Shrub to 1(–2) m, erect to prostrate. Young branchlets with both long, spreading and short, curved, appressed hairs. Primary spines stout, to 3 cm long, straight or slighty curved, their branches densely clustered towards the base and shorter than the primaries. Primary phyllodes 5–8 mm, triangular-lanceolate or linear-lanceolate, spine-like, spreading, with ciliate margins; secondary phyllodes lanceolate-linear, often almost as long as its spine. Bracteoles 0.5–1 × 0.5–1 mm, ovate to ovate-lanceolate, pubescent; pedicel 3–6 mm. Calyx (8–)9–12(––14.5) mm, lower or both lips tapering towards the base, with short hairs; upper lip 2–4 mm wide. Corolla: banner (9–)11–15.5 × 6–9 mm, usually exceeding the calyx by >2 mm, and longer than wings, glabrous; wings 9.5–14 × 2–4 mm, equalling or slightly exceeding the keel; keel 9.5–13.5 × 3–4.5 mm. Fruit 8–10 × 3.5–4.5 mm, obovate or obovate-oblong, with long, soft hairs, 1–4 seeds per fruit. Seeds 2.3–2.8 × 2–2.5 mm. 2n=64 or 96 (tetraploid or hexaploid). (Álvarez Martínez, Fernández Casado & Fernández Prieto 1988; Cubas 1999).
Distribution France Ireland Spain United Kingdom
Habitat Heathland, grasslands, coastal shrublands, woodland margins, on acidic to neutral soils; 0–1620 m asl.
USDA Hardiness Zone 6-9
RHS Hardiness Rating H6
Conservation status Least concern (LC)
Ulex gallii belongs to that small set of gorses which extend up the Atlantic coast of Europe, well north of the Iberian Peninsula. To anyone living in the west of Britain or Ireland it is the familiar summer rather than spring-flowering gorse of lowland heaths and clifftops, where it sometimes grows almost prostrate. In garden terms, its densely branched, prickly bushes resemble the more widespread U. europaeus, except that its peak flowering falls later in the year, late summer in Britain. As with other gorses, more or less full sun and poor, neutral to acidic soil will give the best looking plants. Just one cultivar, the very low-growing ‘Mizen Head’, is a significant garden plant in Europe.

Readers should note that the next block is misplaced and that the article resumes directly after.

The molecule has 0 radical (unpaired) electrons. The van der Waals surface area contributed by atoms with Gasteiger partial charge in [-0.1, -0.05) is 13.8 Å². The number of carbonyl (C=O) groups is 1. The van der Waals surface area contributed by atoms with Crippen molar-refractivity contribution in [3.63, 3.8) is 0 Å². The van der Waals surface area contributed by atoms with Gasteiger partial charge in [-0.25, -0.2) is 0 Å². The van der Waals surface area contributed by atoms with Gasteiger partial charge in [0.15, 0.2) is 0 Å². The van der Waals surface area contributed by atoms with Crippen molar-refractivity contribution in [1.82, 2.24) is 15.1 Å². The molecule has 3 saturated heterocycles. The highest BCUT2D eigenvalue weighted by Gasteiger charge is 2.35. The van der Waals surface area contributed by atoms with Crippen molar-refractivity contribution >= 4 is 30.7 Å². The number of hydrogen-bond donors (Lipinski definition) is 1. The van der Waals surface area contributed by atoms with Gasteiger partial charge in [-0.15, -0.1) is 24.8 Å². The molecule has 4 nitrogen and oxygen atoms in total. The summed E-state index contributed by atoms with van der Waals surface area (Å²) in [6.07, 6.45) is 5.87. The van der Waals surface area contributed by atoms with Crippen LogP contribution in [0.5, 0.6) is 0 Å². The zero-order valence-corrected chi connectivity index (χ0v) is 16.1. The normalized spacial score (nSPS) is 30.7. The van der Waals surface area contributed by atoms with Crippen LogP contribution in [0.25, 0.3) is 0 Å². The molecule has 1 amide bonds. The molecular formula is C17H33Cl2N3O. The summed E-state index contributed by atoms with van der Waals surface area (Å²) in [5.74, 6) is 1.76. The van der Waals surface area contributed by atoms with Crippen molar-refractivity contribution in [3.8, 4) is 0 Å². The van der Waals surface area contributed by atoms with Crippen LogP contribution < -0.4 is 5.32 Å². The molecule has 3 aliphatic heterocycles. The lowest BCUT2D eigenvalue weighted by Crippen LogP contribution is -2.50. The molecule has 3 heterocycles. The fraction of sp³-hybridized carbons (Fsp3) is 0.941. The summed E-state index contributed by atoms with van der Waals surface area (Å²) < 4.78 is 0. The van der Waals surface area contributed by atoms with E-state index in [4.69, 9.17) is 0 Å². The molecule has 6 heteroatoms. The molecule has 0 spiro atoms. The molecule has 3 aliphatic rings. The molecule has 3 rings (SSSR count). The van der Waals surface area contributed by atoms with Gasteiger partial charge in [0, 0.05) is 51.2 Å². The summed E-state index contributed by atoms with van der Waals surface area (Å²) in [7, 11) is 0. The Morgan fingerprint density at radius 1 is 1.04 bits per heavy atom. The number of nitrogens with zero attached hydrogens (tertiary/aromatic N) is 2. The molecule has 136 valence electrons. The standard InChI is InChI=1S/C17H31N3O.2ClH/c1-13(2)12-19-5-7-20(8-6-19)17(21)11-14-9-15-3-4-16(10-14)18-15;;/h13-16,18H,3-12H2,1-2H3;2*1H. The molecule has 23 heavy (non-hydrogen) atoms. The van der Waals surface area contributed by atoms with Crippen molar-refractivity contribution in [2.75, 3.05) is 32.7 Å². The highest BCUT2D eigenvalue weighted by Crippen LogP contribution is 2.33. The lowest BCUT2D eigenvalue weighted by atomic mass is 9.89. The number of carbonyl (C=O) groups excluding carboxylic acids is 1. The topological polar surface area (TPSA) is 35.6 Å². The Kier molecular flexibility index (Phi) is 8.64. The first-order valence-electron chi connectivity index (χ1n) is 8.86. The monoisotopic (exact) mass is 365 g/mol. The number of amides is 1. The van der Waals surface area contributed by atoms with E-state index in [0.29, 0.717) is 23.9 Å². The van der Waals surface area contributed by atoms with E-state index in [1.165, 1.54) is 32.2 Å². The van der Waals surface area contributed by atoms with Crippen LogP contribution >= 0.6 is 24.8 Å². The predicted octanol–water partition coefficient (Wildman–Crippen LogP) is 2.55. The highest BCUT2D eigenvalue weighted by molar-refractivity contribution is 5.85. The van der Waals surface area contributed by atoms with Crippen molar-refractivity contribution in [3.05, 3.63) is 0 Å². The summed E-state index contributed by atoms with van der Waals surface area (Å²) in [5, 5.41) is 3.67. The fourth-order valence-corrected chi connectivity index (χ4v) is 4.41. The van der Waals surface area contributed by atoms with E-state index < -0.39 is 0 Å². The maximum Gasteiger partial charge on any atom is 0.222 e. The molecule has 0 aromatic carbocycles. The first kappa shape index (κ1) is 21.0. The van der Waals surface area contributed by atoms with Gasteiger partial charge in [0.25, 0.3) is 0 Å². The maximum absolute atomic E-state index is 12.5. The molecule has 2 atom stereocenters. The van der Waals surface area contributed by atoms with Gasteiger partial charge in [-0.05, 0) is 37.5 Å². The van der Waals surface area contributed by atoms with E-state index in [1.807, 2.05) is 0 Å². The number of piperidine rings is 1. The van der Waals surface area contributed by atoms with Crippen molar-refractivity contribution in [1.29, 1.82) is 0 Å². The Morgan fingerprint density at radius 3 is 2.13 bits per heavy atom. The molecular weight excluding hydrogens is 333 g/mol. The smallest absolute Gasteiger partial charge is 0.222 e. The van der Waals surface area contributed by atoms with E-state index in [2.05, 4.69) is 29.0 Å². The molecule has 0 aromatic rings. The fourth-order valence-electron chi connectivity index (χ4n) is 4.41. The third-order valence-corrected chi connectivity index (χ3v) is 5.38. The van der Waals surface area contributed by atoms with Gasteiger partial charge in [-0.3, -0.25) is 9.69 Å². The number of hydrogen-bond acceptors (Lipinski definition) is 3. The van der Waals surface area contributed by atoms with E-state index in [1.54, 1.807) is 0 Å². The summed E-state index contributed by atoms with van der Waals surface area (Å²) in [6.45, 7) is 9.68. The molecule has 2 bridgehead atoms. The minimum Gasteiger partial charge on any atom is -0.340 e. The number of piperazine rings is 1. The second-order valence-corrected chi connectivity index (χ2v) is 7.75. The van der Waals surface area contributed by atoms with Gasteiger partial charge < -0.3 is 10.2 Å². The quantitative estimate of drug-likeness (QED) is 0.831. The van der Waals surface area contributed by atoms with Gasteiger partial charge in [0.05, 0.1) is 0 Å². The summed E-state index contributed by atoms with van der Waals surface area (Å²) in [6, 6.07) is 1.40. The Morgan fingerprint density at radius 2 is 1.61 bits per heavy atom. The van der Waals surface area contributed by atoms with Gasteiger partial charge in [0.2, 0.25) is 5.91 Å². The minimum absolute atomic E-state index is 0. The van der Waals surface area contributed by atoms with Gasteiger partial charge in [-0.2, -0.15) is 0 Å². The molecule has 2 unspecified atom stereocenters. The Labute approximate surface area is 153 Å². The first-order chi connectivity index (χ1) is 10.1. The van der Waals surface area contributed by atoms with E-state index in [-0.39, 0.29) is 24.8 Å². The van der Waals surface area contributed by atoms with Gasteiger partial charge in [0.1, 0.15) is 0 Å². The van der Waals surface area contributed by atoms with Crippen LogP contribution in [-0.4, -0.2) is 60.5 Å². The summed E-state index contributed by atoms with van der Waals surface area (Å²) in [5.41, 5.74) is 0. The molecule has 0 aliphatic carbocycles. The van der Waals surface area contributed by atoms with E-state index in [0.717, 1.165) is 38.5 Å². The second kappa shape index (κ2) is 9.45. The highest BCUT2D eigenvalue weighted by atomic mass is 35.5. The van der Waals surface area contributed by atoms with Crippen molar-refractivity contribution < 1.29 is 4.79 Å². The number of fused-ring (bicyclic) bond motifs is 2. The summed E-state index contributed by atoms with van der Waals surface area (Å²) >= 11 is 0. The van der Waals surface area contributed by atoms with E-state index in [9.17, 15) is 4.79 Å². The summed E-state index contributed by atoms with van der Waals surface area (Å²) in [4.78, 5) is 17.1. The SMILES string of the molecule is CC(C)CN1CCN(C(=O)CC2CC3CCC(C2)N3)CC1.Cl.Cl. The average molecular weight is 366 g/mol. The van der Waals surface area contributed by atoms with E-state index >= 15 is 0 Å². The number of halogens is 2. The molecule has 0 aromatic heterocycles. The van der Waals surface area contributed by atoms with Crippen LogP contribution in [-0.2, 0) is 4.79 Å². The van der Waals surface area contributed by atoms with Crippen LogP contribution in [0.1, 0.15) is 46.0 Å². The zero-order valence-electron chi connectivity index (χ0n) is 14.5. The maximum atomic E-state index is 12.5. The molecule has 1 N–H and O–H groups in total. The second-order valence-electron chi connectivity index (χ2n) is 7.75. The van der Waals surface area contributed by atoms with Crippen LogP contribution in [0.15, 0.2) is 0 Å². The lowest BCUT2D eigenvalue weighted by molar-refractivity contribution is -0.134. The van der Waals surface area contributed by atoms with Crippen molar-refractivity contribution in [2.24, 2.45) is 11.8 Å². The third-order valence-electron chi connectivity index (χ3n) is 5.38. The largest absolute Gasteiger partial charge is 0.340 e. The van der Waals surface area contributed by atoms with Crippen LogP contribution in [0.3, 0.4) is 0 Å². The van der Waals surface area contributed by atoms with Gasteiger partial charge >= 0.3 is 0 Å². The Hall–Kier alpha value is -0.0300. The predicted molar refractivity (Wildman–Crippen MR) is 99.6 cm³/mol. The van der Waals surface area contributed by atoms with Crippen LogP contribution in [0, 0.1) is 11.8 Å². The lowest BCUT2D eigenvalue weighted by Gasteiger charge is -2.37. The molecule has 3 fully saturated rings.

Western Gorse and Dwarf Gorse (the U. gallii–minor complex) are relatively easily recognized as distinct from Ulex europaeus by their smaller flowers with downy rather than thickly hairy calyces. The complex has traditionally divided into two species which can usually be distinguished on morphology (Kirchner & Bullock 1999). However, there seem to be three entities in this complex based on chromosome number, a diploid, a tetraploid and a hexaploid. Molecular evidence hints that these form a polyploid series (Fonseca et al. 2021). Contemporary workers agree that only the diploids belong in U. minor. The polyploids may be lumped together as U. gallii in a broad sense (Stace 2019; Cubas 1999), as we do here. Structural differences between them are quantitative rather qualitative. The longer spines and (more reliably) longer petals (banner, wings and keel) proved good but not perfect indicators of tetraploid U. gallii in a Dorset population which grew alongside diploid U. minor (Kirchner & Bullock 1999). The authors insisted that morphology alone cannot give a definitive identification. Unlike shallow-rooted U. minor, U. gallii usually has a tap root (Stokes, Bullock & Watkinson 2003). Hybrids between U. minor and U. gallii seem rarely to have been seen or seriously suggested.